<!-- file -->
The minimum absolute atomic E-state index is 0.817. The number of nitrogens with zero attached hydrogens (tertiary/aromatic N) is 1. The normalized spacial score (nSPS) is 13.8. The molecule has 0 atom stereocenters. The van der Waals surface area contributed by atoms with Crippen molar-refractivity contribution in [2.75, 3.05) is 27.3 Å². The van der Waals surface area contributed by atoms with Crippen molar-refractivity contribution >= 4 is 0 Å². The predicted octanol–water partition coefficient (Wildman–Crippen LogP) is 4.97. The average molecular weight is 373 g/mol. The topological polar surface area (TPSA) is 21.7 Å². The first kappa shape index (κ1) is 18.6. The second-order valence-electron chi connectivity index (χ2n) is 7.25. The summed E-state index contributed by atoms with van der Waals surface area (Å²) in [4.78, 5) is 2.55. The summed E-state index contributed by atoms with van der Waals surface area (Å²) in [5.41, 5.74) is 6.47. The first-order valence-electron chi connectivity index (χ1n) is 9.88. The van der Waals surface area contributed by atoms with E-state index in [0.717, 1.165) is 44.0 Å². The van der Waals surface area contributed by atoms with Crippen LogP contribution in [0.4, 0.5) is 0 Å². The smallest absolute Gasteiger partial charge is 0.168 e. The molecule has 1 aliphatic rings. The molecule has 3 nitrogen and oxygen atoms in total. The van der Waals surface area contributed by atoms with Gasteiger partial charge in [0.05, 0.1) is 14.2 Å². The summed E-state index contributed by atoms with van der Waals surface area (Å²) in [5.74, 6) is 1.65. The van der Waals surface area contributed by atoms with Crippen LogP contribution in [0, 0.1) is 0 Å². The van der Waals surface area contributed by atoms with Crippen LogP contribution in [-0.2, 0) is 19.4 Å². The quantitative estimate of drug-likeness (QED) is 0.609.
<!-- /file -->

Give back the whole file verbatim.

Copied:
The minimum absolute atomic E-state index is 0.817. The number of nitrogens with zero attached hydrogens (tertiary/aromatic N) is 1. The normalized spacial score (nSPS) is 13.8. The molecule has 0 atom stereocenters. The van der Waals surface area contributed by atoms with Crippen molar-refractivity contribution in [2.75, 3.05) is 27.3 Å². The van der Waals surface area contributed by atoms with Crippen molar-refractivity contribution >= 4 is 0 Å². The predicted octanol–water partition coefficient (Wildman–Crippen LogP) is 4.97. The average molecular weight is 373 g/mol. The topological polar surface area (TPSA) is 21.7 Å². The first kappa shape index (κ1) is 18.6. The second-order valence-electron chi connectivity index (χ2n) is 7.25. The summed E-state index contributed by atoms with van der Waals surface area (Å²) in [4.78, 5) is 2.55. The summed E-state index contributed by atoms with van der Waals surface area (Å²) in [5.41, 5.74) is 6.47. The first-order valence-electron chi connectivity index (χ1n) is 9.88. The van der Waals surface area contributed by atoms with E-state index in [0.717, 1.165) is 44.0 Å². The van der Waals surface area contributed by atoms with Crippen LogP contribution in [0.4, 0.5) is 0 Å². The smallest absolute Gasteiger partial charge is 0.168 e. The molecule has 1 aliphatic rings. The molecule has 3 nitrogen and oxygen atoms in total. The van der Waals surface area contributed by atoms with Gasteiger partial charge in [0.05, 0.1) is 14.2 Å². The summed E-state index contributed by atoms with van der Waals surface area (Å²) in [5.74, 6) is 1.65. The van der Waals surface area contributed by atoms with Crippen LogP contribution in [0, 0.1) is 0 Å². The van der Waals surface area contributed by atoms with Crippen LogP contribution in [-0.2, 0) is 19.4 Å². The quantitative estimate of drug-likeness (QED) is 0.609.